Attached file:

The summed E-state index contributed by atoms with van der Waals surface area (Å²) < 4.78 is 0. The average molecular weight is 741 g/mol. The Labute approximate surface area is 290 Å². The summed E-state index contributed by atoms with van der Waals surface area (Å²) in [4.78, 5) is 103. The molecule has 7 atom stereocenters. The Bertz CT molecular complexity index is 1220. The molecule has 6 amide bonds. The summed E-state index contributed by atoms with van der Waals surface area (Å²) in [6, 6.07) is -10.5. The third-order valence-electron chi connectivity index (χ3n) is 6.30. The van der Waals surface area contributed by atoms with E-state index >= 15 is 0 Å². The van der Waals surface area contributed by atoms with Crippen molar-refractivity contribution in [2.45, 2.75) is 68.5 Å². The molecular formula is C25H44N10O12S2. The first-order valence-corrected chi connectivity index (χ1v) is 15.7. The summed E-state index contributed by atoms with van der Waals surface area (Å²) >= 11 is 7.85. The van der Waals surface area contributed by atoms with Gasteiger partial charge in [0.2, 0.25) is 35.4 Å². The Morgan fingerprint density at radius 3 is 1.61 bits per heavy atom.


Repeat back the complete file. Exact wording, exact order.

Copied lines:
The summed E-state index contributed by atoms with van der Waals surface area (Å²) < 4.78 is 0. The average molecular weight is 741 g/mol. The Labute approximate surface area is 290 Å². The summed E-state index contributed by atoms with van der Waals surface area (Å²) in [4.78, 5) is 103. The molecule has 7 atom stereocenters. The Bertz CT molecular complexity index is 1220. The molecule has 6 amide bonds. The summed E-state index contributed by atoms with van der Waals surface area (Å²) in [6, 6.07) is -10.5. The third-order valence-electron chi connectivity index (χ3n) is 6.30. The van der Waals surface area contributed by atoms with E-state index >= 15 is 0 Å². The van der Waals surface area contributed by atoms with Crippen molar-refractivity contribution in [2.45, 2.75) is 68.5 Å². The molecular formula is C25H44N10O12S2. The first-order valence-corrected chi connectivity index (χ1v) is 15.7. The summed E-state index contributed by atoms with van der Waals surface area (Å²) >= 11 is 7.85. The van der Waals surface area contributed by atoms with Gasteiger partial charge in [0.2, 0.25) is 35.4 Å². The Morgan fingerprint density at radius 3 is 1.61 bits per heavy atom.